On Tuesday this week the ABC’s ‘The Drum’ had a great segment on education. One of my heroes, and a wonderful advocate for public education, Jane Caro spoke out against the expectations society puts on teachers, and the fact that we are human and subsequently, are partial to human flaws. She highlights that simply parroting about ‘quality teachers’ doesn’t do anything to actually improve learning outcomes.
You can view the whole episode here. I recommend watching from the 25:44 to see Jane on fire.
Professor Stephen Heppell – “digital education leader and learning futurist” – compares teachers to elite sports coaches. He presents the idea that for innovation to occur, we need to examine every tiny detail, like a sports coach would and implement incremental changes as well as large-scale ones. Often what seems like a small change can have a huge impact.
I found this clip really inspiring and it’s gotten me thinking about what small changes I could make in my school.
In this TED Talk by Drew Dudley, he reminds us about the impact we can have on the lives of others, and examines this as a form of leadership. I love the way he re-defines the idea of leadership to consider it as an act of helping others in some way. As teachers, we’re all leaders and I think it’s important to remind ourselves of that.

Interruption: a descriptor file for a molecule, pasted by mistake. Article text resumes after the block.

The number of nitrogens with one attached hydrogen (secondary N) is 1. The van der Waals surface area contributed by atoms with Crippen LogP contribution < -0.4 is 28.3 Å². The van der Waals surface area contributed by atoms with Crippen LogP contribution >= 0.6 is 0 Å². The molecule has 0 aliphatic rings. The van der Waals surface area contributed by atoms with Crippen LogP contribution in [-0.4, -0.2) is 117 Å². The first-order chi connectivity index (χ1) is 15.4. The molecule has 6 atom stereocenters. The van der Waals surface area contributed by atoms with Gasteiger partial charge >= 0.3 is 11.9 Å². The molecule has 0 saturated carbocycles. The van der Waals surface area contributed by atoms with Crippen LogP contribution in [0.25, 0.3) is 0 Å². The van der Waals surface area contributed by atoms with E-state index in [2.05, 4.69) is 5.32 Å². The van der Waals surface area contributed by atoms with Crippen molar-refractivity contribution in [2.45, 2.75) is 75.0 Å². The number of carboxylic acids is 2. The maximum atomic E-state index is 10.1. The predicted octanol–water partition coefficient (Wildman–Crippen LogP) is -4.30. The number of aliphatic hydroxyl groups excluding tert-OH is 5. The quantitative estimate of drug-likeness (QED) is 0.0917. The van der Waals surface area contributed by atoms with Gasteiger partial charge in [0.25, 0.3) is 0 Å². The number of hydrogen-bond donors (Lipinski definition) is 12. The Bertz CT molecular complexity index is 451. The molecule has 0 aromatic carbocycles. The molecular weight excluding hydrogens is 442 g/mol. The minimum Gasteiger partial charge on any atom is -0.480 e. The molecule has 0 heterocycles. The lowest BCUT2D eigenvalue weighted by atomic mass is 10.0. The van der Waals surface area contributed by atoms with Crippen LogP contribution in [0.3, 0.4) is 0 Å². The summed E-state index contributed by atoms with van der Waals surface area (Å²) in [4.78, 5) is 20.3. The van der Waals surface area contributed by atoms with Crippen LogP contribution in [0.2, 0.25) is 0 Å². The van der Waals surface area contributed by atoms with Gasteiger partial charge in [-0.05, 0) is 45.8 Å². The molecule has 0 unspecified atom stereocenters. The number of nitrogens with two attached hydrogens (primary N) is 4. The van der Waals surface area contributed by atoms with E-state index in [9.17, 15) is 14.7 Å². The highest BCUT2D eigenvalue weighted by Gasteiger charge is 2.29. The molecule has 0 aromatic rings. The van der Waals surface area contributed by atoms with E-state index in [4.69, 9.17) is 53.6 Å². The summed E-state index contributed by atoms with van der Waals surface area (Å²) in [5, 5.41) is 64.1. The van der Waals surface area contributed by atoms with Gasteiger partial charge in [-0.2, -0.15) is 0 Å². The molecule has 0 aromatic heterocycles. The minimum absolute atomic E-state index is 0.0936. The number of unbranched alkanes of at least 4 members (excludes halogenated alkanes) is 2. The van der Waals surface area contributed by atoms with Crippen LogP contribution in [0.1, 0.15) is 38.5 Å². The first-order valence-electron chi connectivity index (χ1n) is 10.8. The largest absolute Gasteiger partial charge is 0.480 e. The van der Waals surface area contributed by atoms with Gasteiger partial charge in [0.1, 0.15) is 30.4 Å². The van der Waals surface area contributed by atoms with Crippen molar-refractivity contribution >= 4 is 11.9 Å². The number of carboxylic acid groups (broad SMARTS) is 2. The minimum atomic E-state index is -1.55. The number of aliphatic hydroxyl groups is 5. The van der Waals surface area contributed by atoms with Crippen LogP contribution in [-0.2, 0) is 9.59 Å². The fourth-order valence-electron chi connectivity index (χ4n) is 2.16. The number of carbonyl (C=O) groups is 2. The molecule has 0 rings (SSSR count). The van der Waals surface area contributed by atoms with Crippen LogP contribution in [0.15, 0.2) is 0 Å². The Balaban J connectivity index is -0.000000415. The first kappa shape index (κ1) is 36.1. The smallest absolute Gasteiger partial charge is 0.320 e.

Every Sunday I will try to put up something to inspire educators as they are preparing to begin their week. Today I will begin with a slam poetry performance that I feel articulates much of what makes me proud to be a teacher, not to mention the struggle to establish the legitimacy of our profession with people so ready to dismiss us.
Slam poetry from Taylor Mali- “What Teachers Make”
Taylor Mali is a slam poet, ex-teacher and passionate advocate of educators and education from the United States.
Find out more at http://www.taylormali.com
I saw this painted on the wall of a little laneway while I was visiting Singapore recently, and it really rang true to me. I think that when we consider the quote in the context of education it helps to really highlight how important it is that every child has access to the highest quality teaching, and inspiring learning environments. If we let any young person ‘slip through the cracks’ the impacts can be significant for the rest of their life. As educators we are extremely priveledged to help shape future generations, but with that comes great responsibility not to let these generations down. That said, I also think that it’s important that we inspire and empower young people themselves to take control of their own lives and pursue what fulfils them.